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Wilkinsburg Students Go Back To School In New District

About 200 Wilkinsburg-area teens started school at Westinghouse Academy in Homewood on Monday.

Teachers and community members lined Westinghouse's entrance, cheering, “Good morning, we’re glad you’re here. Have a good day! Have a good school year!”

They wanted to help ease the merger of Wilkinsburg and Westinghouse, they said.

Ernest Bey, a member of Wilkinsburg community group Mad Dads, which works to keep youths out of trouble, held a sign reading, “Don’t forget your past, look forward to your future.”

“We know they’re still thinking, you know, they’re the Wilkinsburg Tigers,” he said. “And we don’t want them to forget that. But now, let’s have a blended school. Westinghouse will embrace them.”

Several students were apprehensive to start in a new school, Bey said, so he advised them to embrace the change and see it as an opportunity to make new friends.

A 1973 Westinghouse graduate himself, Bey said he’s excited for the academic opportunities the Wilkinsburg students will have. The district's middle and high schools closed in May from a combination of poor academic performance and declining enrollment.

The Wilkinsburg School District, under new superintendent Linda Iverson, will pay the Pittsburgh district $8,000 per student in tuition. Wilkinsburg School District now consists of two elementary schools and approximately 500 students.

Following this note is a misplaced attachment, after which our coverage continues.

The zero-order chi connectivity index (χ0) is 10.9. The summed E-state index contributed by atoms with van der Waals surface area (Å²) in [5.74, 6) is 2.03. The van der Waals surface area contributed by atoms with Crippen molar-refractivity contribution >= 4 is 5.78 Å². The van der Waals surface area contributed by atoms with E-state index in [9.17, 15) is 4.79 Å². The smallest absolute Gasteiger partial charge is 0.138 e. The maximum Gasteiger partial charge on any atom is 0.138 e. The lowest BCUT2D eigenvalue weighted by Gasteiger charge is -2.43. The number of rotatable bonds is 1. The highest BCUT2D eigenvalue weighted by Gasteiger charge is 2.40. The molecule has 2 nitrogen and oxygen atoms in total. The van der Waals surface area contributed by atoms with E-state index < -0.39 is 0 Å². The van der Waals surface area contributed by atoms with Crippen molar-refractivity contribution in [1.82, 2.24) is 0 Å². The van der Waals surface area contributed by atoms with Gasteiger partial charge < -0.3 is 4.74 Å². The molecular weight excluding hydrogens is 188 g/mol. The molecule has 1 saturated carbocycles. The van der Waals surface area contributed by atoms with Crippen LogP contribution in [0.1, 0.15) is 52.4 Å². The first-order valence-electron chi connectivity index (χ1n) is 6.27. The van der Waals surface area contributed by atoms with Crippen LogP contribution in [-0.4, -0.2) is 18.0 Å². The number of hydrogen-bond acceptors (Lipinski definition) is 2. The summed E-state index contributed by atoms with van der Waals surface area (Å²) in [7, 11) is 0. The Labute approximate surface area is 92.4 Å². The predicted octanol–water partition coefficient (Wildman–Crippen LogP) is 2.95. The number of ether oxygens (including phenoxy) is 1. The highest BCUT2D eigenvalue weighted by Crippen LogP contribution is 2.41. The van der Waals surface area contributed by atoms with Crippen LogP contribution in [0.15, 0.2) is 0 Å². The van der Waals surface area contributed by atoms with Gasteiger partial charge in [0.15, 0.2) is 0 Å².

Wilkinsburg School Board President Ed Donovan said Wilkinsburg students will have more opportunities at Westinghouse, including AP and honor courses, technical education and a special education program.

"In the past, our students had to get on a bus and travel out to Monroeville to attend classes like that,” he said. “Pittsburgh has 100 times more to offer our students in terms of opportunity than we could ever offer.”

Pittsburgh Public Superintendent Anthony Hamlet said the district has also planned several autumn events to help students transition. Wilkinsburg students are now a part of Pittsburgh Public, he said, and it's his priority to offer a well-rounded, robust academic curriculum.